That’s the short version of a peace offering made by Alinghi yesterday. If you want to read the long version from Alinghi, it’s published below.
This is a massive climb down from the Defender’s original position. Clearly the prospect of going to the New York Supreme Court in just less than a month is getting a little too real for comfort.
So thankfully, sense has finally prevailed. Alinghi have backed down in a number of key areas. Though it seems none will ever be brave enough to say it in public, the other ‘legitimate’ challengers have a good deal to thank Larry and the Golden Gate Yacht Club for, in helping to get the 33rd Cup back on track as a true sporting contest.
While questions remain over the CNEV’s legitimacy as a true Challenger of Record (one of the GGYC’s primary objections), I hope Larry and the San Franciscans accept this peace offer from the Swiss, so that business of designing, building and sailing can continue without further interruption.
Here are those protocol amendments in full. They’re well worth a read, because they serve as a reminder of just what overarching powers the Defender had bestowed upon itself.
With regards America’s Cup Management’s (ACM) power to disqualify a competitor, this has been clarified to say that, should a competitor refuse to be bound by the Protocol, then they will have recourse to the Arbitration Panel without risk of disqualification until the Panel rules.
Secondly with regards ACM’s right to refuse an entry. The amendment is a restriction of ACM’s ‘ability to reject’ to an ability only on very specific grounds, which are: failure to comply with the Deed of Gift, a capacity issue within Port America’s Cup or a need to provide an equitable balance of competing nations. The SNG has made it clear that, should the GGYC abandon their legal action, they would be welcomed as a competitor for the 33rd edition and could shape the event along with the other challengers and the Defender during the ongoing Competitor Commission meetings.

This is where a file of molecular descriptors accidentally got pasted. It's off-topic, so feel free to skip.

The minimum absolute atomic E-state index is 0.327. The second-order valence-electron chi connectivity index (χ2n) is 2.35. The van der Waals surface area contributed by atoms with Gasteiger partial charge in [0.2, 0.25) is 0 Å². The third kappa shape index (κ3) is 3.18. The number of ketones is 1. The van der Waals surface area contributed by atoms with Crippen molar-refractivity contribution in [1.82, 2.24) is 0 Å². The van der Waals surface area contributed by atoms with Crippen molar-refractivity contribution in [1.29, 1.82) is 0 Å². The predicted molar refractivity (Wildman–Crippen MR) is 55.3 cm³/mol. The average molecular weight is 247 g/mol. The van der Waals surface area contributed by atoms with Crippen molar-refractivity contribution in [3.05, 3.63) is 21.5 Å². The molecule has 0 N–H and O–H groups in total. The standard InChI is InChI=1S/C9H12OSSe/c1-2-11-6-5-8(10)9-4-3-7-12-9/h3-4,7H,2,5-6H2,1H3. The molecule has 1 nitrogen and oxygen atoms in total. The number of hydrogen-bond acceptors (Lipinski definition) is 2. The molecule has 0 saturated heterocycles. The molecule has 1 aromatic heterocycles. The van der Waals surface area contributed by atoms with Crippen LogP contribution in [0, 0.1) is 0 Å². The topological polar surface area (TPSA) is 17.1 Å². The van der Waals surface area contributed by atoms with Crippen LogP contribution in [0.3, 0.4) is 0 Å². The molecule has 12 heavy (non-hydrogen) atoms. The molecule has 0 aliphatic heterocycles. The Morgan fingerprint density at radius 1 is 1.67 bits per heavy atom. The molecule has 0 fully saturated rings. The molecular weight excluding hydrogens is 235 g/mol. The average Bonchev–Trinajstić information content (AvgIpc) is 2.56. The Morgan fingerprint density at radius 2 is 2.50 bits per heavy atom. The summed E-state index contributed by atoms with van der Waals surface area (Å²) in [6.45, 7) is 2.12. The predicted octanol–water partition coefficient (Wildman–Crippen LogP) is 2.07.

A further suggested amendment point, on recommendation from the Arbitration Panel, regards the power of ACM to amend the Protocol and other rules. This has been changed to state that ‘any proposal to make any Protocol changes, related to the way in which the Arbitration Panel works, must be subject to its prior approval.’
In addition to this amendment, the SNG and CNEV have deleted the power of ACM to remove members of the Arbitration Panel. [what??!! This one had passed me by. I can’t believe ACM ever had the power to do this in the first place! It casts a different light on the ruling made by the Arbitration Panel a couple of weeks ago. A case of, ‘well, they would say that, wouldn’t they’, with ACM’s sword of Damocles hanging over their heads.]
Finally, the concern regarding ‘neutral management’ has been amended to extend the Fair Sailing rule to apply to all matters directly related to the regatta.
Following these changes, Ernesto Bertarelli made his plea to the GGYC and Larry’s team: "I would again appeal to BMW Oracle Racing to enter the 33rd America’s Cup as a legitimate challenger. It has been demonstrated that dialogue is possible for the better of this event and it should be noted by them that many areas of their concerns have been addressed.
"We would also like BMW Oracle Racing to consider that their action is hindering the opportunity for other teams to enter the competition, and harming the ability of existing competitors to generate sponsorship income and properly plan their challenge."
So, the ball is back in Larry’s court. It will be interesting to see how he plays it. Here’s hoping he enjoys his victory from Alinghi’s climbdown, and withdraws his legal proceedings accordingly.